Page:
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July 1, 2022 | Rome, Italy

Stella’s groove

By | 2018-03-21T18:32:22+01:00 April 1st, 2008|Lifestyle Archive|
My stomach muscles were shot. I moved differently.
W

hen you are pregnant your body is no longer solely yours. I’ve heard all kinds of women explain this in different ways. One friend said her body was “overflowing with love,” another described it as a physical phenomena that left her hair, skin and nails “looking better than ever,” and yet another said she felt like she’d been “invaded by an alien.” Whatever a woman’s feeling about pregnancy, one thing’s sure: After the baby arrives, your body is never the same.

After I had my son, my baby weight fell off very quickly — and then some. I was skinnier than I had been in years — and I was eating ravenously. Breastfeeding makes some women lose while others hold on to those extra pounds. I counted my lucky stars that my body fell in to the former category. And while I was happy with my weight, I noticed that my post partum corpo was slightly different from my pre-baby body.

Initially, my lower back ached and my hips felt like someone had tried to pry them apart with a crowbar. After being stretched and then cut open (sadly, I’m a member of the “Caesarean-sectioned” mothers club) my stomach muscles were shot. I moved differently — when I walked, when I practiced yoga. My gate had also changed and my “downward facing dog” yoga pose was now facing all different directions.

“It’s like my body was put on a taffy-stretching machine,” I told my sister-in-law, laughing.

“My osteopath told me that carrying and delivering a baby is like falling out of a second story window,” she replied. Ouch. But the comparison made sense. Women love trading war stories.

One of my Italian girlfriends who had just given birth mentioned she was suffering from the “baby blues” and added that she and her husband hadn’t been “intimate” in quite some time. Her baby was three months old. “Oh, don’t worry about that,” I chimed in reassuringly. “That will come back.”

But secretly I wasn’t so sure.

Since your body isn’t the same after a baby, it would stand to reason that sex is also different. Many of a woman’s hormones are used for lactation. Breastfeeding and baby take a back seat to sex and the man in your life. I tried explaining this to my friend knowing all the while I wasn’t so sure.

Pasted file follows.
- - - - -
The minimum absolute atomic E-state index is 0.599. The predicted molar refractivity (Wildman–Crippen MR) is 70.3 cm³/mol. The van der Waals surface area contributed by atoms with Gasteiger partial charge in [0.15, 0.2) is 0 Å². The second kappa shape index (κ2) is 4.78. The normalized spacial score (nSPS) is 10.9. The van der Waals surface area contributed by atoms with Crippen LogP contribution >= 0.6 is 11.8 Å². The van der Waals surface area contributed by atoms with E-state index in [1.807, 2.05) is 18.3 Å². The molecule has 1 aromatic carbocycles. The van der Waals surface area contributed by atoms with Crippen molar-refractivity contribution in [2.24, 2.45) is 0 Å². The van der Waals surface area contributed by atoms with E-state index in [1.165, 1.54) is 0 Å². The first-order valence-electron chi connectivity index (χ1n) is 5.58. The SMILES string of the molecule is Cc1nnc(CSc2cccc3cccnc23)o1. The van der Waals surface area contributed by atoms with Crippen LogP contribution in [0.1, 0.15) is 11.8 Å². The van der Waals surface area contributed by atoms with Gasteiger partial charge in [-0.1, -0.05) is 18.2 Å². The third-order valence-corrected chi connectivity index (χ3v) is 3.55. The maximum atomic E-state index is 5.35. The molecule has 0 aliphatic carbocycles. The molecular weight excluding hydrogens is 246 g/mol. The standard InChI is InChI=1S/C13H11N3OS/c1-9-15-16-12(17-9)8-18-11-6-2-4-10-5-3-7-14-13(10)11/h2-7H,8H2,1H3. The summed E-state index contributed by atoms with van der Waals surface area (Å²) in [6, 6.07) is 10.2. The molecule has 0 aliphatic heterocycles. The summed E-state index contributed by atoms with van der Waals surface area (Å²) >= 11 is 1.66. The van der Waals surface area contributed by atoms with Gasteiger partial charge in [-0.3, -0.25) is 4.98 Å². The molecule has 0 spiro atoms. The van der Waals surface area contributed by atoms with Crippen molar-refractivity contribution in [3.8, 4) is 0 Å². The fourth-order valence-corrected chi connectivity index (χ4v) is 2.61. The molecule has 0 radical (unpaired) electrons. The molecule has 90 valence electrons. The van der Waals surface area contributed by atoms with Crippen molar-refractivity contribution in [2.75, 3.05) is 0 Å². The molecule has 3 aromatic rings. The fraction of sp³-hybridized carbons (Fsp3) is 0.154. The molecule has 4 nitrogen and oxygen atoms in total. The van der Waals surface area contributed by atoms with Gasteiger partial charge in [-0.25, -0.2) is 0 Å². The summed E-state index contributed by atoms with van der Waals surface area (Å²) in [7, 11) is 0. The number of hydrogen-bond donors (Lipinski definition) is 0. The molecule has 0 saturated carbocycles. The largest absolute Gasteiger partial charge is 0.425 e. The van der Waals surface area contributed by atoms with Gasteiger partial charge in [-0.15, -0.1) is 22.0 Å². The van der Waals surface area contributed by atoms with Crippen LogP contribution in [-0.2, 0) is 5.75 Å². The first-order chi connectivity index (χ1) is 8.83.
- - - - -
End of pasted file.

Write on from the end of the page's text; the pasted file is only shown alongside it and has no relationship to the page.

Though I adamant about not wanting out previously stellar sex life to sink, it was. Every now and again I did what I could. I took one for the team hoping eventually that the slump would end. I relied on repetition. At least it made my husband happy.

But secretly, I was starting to freak out. What if sex had changed forever? What if I was never going to enjoy it again?

Then, my American girlfriend had her new baby girl. Her name was Stella and she was quite a looker, rounded, pink, cherub of perfection. We saw her during her first week of life and were all taken by her.

Ma, she is bee-oo-ti-ful!” said my husband in the car ride home.

“She really is.” I said.

My Oedipus cooed in the back seat.

So we all agreed.

That night we went to bed and I took another one for the team. Only this time, my good sportsmanship was being rewarded. I was playing well. The next night, I wanted to go to bat again. Same thing the following night. Incredible! It was as if something inside of me opened up… as if Stella got my groove back.

Elated, I called my sister. “I don’t know how it happened exactly… but I’m back in action! And I feel great!” Even my back was feeling better.

“Well,” my sister said, “They say it takes nine months to recover from maternity.”

“Well, then,” I said. “That’s it! I’ve recovered.”

“Or,” she theorized. “One look at that baby and you wanted another one and your biological urge heightened your…”

“…I’m hanging up now!” I cut her off.

I refused to acknowledge her ridiculous notion. I’d sworn to remain a mother of one. A second child was not in my future.

But then I started thinking. “Should I have another one?” and “Why was little Stella tempting the maternal side of me?””

But what about the “me” side of me? After almost 10 months I finally felt like a full-fledged woman, not just a mother. Did I really want to risk changing that to go through the roller coaster all over again? Ask Stella.

About the Author:

Kissy Dugan's "Parenthood" column ran from 2007 through 2016.

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